The option to sell the house and move to a rental dwelling found reasonable support in Germany, Hungary, the Netherlands and the United Kingdom. Apart from the release of housing equity, the main advantage of this option is the lack of responsibility for maintenance.
If you are 85, you don’t have the energy anymore to contract people that will maintain your dwelling. It is then better to rent (The Netherlands).
I consider renting as less exhausting than owning a house (Germany).
The downside of this option is the high housing costs, as well as insecurity about future rental payments.
For a similar house you will pay more so your housing costs will increase (the Netherlands).
Utility costs and overheads are terribly high together (…) these are not even your own utility costs, you pay for the heating in the staircase, for the light… (Hungary).
International and intra-national differences
In Italy, selling up and renting another property received the lowest rank. This seems to be related to home ownership as a cultural ideal. In Rome, the focus group participants also referred to the high rent levels in this city. In Ireland, this option was appreciated differently within the country. Whereas in Waterford, selling up and renting attracted some support, in Dublin the rental options were ranked as inferior. The Dublin participants explained that rental prices in the capital city are very high, which makes renting an unattractive option.
Selling the dwelling and renting it back (sale-and-lease back)
The idea of selling the dwelling and leasing it back is not very popular in the selected countries, with limited international and intra-national differences in the rankings that were given. The focus group participants argued that sale-and-leaseback constructions are financially unattractive and leave the former home owners at the mercy of the future landlords, thus leading to insecurity. In order to limit this risk, the importance of carefully checking the conditions (selling price, future rent, tenure security, responsibility for maintenance) of sale-and-lease back arrangements before engaging into them was stressed. In Germany, some older focus group participants argued that they strongly identified with their status as property owners, and thus considered it strange to rent back the dwelling that they previously owned.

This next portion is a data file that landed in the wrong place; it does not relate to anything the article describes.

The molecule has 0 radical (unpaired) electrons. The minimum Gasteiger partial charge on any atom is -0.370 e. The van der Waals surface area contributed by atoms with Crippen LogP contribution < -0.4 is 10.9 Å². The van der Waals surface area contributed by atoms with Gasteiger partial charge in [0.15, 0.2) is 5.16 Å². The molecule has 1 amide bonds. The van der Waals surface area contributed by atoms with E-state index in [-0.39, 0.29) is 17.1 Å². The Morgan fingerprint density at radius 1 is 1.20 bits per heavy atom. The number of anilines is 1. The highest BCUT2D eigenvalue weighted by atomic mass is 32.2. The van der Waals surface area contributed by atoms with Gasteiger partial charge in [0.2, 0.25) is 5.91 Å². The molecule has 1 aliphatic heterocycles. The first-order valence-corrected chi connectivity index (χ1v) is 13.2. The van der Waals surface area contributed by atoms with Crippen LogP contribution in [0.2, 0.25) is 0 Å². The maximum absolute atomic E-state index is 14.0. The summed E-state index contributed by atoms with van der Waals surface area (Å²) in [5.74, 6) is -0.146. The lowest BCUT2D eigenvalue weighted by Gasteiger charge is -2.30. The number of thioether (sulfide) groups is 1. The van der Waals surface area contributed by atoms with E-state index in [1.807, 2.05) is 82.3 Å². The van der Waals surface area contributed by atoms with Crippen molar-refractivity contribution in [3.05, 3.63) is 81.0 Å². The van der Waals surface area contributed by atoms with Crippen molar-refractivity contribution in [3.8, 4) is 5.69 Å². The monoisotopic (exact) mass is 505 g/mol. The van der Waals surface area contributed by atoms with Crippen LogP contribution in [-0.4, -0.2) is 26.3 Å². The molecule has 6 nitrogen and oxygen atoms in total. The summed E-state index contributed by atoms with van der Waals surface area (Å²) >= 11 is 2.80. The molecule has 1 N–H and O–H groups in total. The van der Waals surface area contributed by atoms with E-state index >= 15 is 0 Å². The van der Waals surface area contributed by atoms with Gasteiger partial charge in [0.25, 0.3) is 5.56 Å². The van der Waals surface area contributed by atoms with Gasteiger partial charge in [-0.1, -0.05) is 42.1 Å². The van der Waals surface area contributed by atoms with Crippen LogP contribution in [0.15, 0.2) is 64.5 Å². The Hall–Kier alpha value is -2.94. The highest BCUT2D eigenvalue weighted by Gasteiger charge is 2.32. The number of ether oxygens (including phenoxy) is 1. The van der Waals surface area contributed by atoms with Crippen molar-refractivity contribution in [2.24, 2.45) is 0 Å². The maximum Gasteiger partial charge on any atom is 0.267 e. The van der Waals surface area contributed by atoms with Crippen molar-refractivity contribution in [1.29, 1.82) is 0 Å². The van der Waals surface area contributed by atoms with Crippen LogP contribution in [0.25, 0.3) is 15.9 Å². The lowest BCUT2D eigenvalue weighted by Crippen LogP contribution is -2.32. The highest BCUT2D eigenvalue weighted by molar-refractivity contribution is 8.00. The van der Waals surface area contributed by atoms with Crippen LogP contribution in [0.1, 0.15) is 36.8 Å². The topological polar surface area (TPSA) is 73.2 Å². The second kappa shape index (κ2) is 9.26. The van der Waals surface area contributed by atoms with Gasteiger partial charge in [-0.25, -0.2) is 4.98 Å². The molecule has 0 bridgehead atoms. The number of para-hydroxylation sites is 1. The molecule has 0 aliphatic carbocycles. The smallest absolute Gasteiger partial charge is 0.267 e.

Selling the house and renting it back, I suppose there is a danger in that if you are going to make a budget, you know how much rent you can pay back, but the rent can go up. So, you have to think if you can be able to afford that in a longer term (the UK).
It is very commercial. You become dependent on the landlord and you lose your say over the dwelling (the Netherlands).
Someone may give up his identity or his principles, but in any case he has to keep his independence and his financial security (Hungary).
Using an Equity Release Scheme (ERS)
While selling and buying a new property was overall the most preferred housing equity release option, using an ERS was second most advised option in all countries except Hungary. In Italy, this option even came in the first place. Again, this seems to be related to the important role for the Italian family and the strong emotional ties to the family house (see also Sect. 5.2), which result in a clear aversion against having to move in old age.
I think it is important to live in the same house also from a practical point of view because you get used to that space and you know how to move around in that place. This is very important, especially for those elderly that are not autonomous, living in the same house means that they would have some reference points to move around (Italy).
Even though the interest in ERS was considerable, hardly anyone had real experience with, or specific knowledge about, these schemes. Indeed, the focus group participants expressed a clear need for more objective information on this topic so that they would be better able to assess the specifics, as well as the pros and cons, of ERS. Furthermore, the focus group discussions made clear that ERS not only lack transparent product information, but also ‘suffer’ from a lack of trust in financial institutions and regulators. Many people have not yet forgotten about the negative press that many financial institutions received in the aftermath of the Global Financial Crisis.
I don’t trust it. If you think about what happened in recent years. With mortgages and everything…. I would say no… (the Netherlands).